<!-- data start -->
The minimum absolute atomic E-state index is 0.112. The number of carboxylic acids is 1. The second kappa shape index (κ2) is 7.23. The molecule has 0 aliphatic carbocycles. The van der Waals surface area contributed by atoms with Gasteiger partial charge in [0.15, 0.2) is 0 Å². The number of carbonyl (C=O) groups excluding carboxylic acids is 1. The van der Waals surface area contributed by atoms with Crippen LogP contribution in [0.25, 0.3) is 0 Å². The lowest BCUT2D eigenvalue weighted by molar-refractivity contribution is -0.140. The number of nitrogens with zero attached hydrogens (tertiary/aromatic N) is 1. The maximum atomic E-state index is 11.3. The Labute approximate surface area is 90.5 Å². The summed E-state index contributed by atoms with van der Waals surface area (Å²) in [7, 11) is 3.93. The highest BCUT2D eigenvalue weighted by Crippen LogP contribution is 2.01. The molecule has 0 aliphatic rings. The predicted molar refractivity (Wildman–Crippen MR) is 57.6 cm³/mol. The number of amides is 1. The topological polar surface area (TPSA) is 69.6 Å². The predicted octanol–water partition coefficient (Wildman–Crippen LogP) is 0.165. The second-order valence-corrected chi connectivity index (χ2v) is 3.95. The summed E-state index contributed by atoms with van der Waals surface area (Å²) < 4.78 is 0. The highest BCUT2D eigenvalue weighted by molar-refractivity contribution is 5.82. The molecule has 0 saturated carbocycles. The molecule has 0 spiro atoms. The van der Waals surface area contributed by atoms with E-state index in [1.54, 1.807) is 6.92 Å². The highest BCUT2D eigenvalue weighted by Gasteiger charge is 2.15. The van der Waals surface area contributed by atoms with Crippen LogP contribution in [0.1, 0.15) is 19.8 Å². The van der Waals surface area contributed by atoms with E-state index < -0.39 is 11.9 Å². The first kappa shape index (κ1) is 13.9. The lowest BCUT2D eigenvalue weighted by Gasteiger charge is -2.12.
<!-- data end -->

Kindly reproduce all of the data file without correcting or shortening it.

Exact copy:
The minimum absolute atomic E-state index is 0.112. The number of carboxylic acids is 1. The second kappa shape index (κ2) is 7.23. The molecule has 0 aliphatic carbocycles. The van der Waals surface area contributed by atoms with Gasteiger partial charge in [0.15, 0.2) is 0 Å². The number of carbonyl (C=O) groups excluding carboxylic acids is 1. The van der Waals surface area contributed by atoms with Crippen LogP contribution in [0.25, 0.3) is 0 Å². The lowest BCUT2D eigenvalue weighted by molar-refractivity contribution is -0.140. The number of nitrogens with zero attached hydrogens (tertiary/aromatic N) is 1. The maximum atomic E-state index is 11.3. The Labute approximate surface area is 90.5 Å². The summed E-state index contributed by atoms with van der Waals surface area (Å²) in [7, 11) is 3.93. The highest BCUT2D eigenvalue weighted by Crippen LogP contribution is 2.01. The molecule has 0 aliphatic rings. The predicted molar refractivity (Wildman–Crippen MR) is 57.6 cm³/mol. The number of amides is 1. The topological polar surface area (TPSA) is 69.6 Å². The predicted octanol–water partition coefficient (Wildman–Crippen LogP) is 0.165. The second-order valence-corrected chi connectivity index (χ2v) is 3.95. The summed E-state index contributed by atoms with van der Waals surface area (Å²) < 4.78 is 0. The highest BCUT2D eigenvalue weighted by molar-refractivity contribution is 5.82. The molecule has 0 saturated carbocycles. The molecule has 0 spiro atoms. The van der Waals surface area contributed by atoms with E-state index in [1.54, 1.807) is 6.92 Å². The highest BCUT2D eigenvalue weighted by Gasteiger charge is 2.15. The van der Waals surface area contributed by atoms with Crippen LogP contribution in [0.1, 0.15) is 19.8 Å². The van der Waals surface area contributed by atoms with E-state index < -0.39 is 11.9 Å². The first kappa shape index (κ1) is 13.9. The lowest BCUT2D eigenvalue weighted by Gasteiger charge is -2.12.